Indonesia’s Coffee Deliveries Seen Surging on Drier Conditions

Coffee deliveries from farms in Indonesia, the third-largest producer of the robusta variety, surged this week because of drier weather, Volcafe said.

Beans delivered to Lampung, where the country’s main coffee export port is located, surged to about 16,000 metric tons this week, “much higher than the last weeks,” the Winterthur, Switzerland-based coffee unit of commodities trader ED&F Man Holdings Ltd. said in a report e-mailed today. That compares with daily deliveries of about 1,400 tons last week.

Growing regions in Indonesia got lighter rains this week, MDA Weather Services in Gaithersburg, Maryland, said in report e-mailed yesterday. Rain fell in most growing regions last week, with amounts ranging from 0.25 inch to 1.5 inch in Sumatra, where the nation’s main robusta-growing region is located.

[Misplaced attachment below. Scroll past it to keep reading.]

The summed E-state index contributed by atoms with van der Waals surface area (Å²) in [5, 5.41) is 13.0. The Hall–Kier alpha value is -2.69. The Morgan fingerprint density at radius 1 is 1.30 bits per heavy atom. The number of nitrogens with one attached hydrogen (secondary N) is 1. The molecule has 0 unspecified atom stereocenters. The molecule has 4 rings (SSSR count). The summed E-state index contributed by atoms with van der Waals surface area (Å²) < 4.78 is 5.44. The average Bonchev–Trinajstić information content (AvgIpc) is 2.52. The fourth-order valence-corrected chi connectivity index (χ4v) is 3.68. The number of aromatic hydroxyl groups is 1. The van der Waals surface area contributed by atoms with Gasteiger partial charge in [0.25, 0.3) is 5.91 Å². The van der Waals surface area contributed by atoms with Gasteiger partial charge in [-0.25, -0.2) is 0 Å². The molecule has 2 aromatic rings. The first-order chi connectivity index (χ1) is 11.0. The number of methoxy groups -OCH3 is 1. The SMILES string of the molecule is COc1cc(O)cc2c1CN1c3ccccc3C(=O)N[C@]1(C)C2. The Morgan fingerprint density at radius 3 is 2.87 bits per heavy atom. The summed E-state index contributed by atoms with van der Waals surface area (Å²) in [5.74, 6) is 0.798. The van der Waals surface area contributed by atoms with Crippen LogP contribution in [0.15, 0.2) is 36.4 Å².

“The good flow is due to the drier weather since last weekend,” Volcafe said in the report. The local industry and exporters are “taking advantage and covering shorts.”

Local prices are at 17,000 rupiah ($1.70) to 18,200 rupiah a kilogram (2.2 pounds), with “good volume” traded at 17,800 rupiah, the trader said. Beans for shipment in July and August were at a premium of $230 a ton to the price on the NYSE Liffe exchange, unchanged from a week earlier, Volcafe data showed.

Farmers are set to increase sales from now until the Muslim holiday of Eid, which marks the end of the fasting month of Ramadan in August, according to Volcafe. Deliveries from farms usually increase before the start of Ramadan and farmers boost sales before Eid “to pay for the celebrations and the school fees of their children,” the trader said.

In Vietnam, the world’s biggest robusta grower, beans for shipment in July and August were at a premium of $140 a ton to the exchange price, Volcafe data showed. That’s down from $160 a ton last week, according to the report.

Robusta coffee for delivery in September was unchanged at $1,745 a ton by 1:35 p.m. in London.

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